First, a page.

Gordon decided to proceed on the basis of the strength of the story, looking for a new director. He approached Sidney Hayers who was a friend of Baxt, but Gordon turned him down because he felt Hayers was too enthusiastic about Baxt's script and wanted to shoot it as written. Gordon was then introduced by Herman Cohen to Jim O'Connolly (the two men had made Berserk! together), who said he would only make it if the script was rewritten; Gordon agreed, and O'Connolly rewrote the script to a degree which pleased Gordon and Solomon. Gordon says this permanently ruined his relationship with Baxt.[5]



Gordon says the British unions protested the importation of American actor Bryant Haliday to play a role. Gordon arranged for Lee Patterson has a back up but secured Halliday's casting by claiming that the film's financing was dependent on Haliday being in the cast.[5]

Gordon says Mark Edwards was recommended to him by James Carreras off the back of Blood from the Mummy's Tomb.[5]



Apart from a few location shots, the movie was entirely filmed at Shepperton Studios in Shepperton, Surrey in 1971.[6]



The film was released in America as Horror on Snape Island.

Box Office


Gordon says the film did "very well" in England.[5]

Critical reaction


The film was dismissed as mere exploitation fodder by many critics.[7] Film critic Leonard Maltin gave the film a BOMB rating and mockingly said "One of the Horrors of Snape Island is the film itself".[8]

However, over the years, the film has been embraced as something of an underground classic by the horror community. The Terror Trap horror review rated the film positively, calling it "A surprisingly adroit little British slasher, Tower of Evil is a revelatory sleeper.".[9] Elite Entertainment released Tower of Evil on DVD for the first time in 1999.[10] On 12 December 2008, Turner Classic Movies showed the film as part of their late night TCM Underground series.[citation needed]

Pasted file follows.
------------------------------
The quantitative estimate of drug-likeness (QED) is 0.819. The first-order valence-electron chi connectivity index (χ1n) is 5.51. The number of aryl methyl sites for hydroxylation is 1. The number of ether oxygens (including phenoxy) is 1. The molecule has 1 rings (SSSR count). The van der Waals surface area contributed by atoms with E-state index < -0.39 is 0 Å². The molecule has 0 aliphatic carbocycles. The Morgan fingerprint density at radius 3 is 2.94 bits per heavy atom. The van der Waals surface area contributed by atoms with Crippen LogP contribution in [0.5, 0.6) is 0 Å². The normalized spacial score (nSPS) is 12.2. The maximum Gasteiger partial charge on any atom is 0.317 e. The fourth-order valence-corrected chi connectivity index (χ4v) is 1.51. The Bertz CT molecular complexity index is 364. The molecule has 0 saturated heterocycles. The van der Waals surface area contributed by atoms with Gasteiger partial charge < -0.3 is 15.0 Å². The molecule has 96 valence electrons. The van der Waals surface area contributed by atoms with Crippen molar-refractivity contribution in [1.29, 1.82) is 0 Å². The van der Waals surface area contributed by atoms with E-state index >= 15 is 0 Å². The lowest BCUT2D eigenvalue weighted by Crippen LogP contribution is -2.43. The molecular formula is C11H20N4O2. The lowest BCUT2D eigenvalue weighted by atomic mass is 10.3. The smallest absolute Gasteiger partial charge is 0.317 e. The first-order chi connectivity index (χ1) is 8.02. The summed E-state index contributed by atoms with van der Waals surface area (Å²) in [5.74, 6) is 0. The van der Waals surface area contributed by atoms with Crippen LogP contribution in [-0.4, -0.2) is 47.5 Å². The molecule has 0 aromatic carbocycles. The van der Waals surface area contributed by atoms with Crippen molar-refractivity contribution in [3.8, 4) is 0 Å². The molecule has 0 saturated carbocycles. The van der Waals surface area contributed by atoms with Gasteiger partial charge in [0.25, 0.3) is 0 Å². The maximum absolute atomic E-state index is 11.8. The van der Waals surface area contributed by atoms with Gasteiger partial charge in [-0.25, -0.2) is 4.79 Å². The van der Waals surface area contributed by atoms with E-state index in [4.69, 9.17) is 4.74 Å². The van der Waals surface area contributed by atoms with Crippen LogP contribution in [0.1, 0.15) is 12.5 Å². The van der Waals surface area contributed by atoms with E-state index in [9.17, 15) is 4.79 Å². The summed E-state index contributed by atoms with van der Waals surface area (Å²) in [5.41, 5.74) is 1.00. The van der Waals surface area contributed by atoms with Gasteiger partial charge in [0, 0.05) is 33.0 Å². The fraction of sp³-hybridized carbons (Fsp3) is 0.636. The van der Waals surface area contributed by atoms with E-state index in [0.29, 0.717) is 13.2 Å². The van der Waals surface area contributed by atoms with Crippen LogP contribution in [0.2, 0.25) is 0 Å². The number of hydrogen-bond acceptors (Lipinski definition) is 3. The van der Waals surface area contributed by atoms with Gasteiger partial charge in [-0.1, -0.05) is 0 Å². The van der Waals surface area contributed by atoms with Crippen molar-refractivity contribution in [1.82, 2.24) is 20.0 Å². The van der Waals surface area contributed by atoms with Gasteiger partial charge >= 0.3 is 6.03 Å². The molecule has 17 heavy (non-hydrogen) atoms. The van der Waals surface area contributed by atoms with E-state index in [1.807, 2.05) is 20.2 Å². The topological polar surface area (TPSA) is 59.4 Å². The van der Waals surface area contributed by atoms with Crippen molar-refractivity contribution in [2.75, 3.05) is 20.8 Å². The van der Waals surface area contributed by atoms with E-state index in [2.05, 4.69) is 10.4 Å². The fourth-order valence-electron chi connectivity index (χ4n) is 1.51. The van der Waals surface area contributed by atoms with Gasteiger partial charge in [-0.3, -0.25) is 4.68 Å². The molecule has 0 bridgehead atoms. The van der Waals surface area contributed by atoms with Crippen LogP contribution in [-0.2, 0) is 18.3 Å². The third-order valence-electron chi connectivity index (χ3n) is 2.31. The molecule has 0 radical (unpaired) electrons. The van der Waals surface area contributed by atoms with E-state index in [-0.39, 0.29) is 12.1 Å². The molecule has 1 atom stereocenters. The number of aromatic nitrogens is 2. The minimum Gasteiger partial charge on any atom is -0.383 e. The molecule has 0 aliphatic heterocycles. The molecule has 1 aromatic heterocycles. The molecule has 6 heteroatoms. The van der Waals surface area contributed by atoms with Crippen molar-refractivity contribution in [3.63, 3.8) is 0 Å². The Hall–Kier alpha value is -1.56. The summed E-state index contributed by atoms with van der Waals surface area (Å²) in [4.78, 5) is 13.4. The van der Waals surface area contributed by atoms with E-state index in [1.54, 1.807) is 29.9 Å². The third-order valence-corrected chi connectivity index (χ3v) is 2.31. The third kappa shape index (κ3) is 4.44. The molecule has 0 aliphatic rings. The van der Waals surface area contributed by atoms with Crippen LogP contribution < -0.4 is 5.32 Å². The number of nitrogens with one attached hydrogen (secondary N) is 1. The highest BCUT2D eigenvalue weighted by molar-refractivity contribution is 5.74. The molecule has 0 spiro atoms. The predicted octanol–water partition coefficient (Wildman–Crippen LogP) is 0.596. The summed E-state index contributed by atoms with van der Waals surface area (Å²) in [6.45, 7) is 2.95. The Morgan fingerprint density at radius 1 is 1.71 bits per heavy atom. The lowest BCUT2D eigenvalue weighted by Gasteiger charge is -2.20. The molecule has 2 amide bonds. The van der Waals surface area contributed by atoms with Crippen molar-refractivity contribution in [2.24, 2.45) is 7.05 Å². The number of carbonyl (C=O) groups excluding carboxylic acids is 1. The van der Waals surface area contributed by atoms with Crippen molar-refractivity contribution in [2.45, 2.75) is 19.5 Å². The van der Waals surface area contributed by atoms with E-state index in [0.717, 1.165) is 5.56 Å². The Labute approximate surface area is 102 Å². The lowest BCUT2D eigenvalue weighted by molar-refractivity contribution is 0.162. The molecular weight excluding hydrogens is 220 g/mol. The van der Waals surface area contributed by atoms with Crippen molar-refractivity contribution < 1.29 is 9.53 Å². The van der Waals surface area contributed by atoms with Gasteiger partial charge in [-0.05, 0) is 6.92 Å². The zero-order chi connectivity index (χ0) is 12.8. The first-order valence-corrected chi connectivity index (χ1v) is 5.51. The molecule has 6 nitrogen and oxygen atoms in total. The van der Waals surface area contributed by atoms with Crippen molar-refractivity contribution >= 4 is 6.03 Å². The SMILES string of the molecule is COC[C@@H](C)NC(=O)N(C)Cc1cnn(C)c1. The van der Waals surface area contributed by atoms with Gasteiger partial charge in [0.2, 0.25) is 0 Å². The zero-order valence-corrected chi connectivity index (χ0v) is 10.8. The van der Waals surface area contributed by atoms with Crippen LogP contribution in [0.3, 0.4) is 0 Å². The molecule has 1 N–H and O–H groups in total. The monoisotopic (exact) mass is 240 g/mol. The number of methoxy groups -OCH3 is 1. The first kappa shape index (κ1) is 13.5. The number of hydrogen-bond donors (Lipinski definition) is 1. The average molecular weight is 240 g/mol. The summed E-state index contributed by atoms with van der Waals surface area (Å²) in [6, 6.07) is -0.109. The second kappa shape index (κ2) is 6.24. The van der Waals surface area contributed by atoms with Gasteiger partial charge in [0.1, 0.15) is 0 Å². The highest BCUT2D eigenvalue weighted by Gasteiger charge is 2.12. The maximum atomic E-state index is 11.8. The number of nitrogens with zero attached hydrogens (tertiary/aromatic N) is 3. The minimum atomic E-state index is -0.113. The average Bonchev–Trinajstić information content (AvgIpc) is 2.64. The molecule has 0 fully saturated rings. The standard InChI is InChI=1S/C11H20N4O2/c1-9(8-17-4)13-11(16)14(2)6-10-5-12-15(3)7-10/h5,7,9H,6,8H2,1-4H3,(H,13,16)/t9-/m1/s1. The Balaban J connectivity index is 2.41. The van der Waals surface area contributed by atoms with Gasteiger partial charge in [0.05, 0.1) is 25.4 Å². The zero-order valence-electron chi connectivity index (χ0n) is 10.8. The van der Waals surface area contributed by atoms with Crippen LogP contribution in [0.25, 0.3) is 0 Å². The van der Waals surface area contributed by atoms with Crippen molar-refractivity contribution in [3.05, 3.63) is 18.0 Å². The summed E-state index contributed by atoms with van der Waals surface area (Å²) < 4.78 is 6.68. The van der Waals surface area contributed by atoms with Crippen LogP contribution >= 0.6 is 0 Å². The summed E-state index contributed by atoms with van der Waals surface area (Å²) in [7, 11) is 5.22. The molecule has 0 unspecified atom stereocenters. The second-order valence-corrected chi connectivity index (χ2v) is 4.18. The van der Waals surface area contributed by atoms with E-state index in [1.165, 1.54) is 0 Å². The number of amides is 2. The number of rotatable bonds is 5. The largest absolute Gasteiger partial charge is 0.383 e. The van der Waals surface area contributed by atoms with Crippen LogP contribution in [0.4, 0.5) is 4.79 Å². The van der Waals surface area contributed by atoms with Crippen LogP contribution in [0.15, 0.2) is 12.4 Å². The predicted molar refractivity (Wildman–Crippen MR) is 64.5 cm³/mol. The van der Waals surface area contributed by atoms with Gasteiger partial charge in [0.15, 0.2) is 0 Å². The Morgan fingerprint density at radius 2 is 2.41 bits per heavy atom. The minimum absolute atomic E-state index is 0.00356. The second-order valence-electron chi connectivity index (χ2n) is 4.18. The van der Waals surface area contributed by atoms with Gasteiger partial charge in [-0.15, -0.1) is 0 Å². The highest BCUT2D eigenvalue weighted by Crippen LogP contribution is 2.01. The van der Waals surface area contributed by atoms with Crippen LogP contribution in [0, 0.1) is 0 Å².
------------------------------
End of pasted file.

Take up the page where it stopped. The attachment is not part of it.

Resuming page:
1. ^ "Tower of Evil (1972)". Archived from the original on 19 April 2016.
  2. ^ "New York Magazine". Newyorkmetro.com. New York Media, LLC: 11–. 29 May 1972. ISSN 0028-7369. Retrieved 18 April 2010.
  3. ^ Tom Lisanti (November 2000). Fantasy femmes of sixties cinema: interviews with 20 actresses from biker, beach and Elvis movies. McFarland. pp. 77–. ISBN 978-0-7864-0868-9. Retrieved 18 April 2010.
  4. ^ Weaver, Tom (2006). Interviews with B Science Fiction and Horror Movie Makers: Writers, Producers, Directors, Actors, Moguls and Makeup. McFarland. p. 191. ISBN 9780786428588.
  5. ^ a b c d e Weaver, Tom. The Horror Hits of Richard Gordon. BearManor Media.
  6. ^ "AFI-Catalog". catalog.afi.com.
  7. ^ "Tower of Evil (1972) - James P. O'Connolly - Synopsis, Characteristics, Moods, Themes and Related - AllMovie". AllMovie.
  8. ^ Maltin, Leonard (2 September 2014). Leonard Maltin's 2015 Movie Guide. Penguin. ISBN 9780698183612 – via Google Books.
  9. ^ "Tower of Evil (1972) - The Terror Trap". www.terrortrap.com.
  10. ^ "Tower Of Evil DVD Movie". www.cduniverse.com.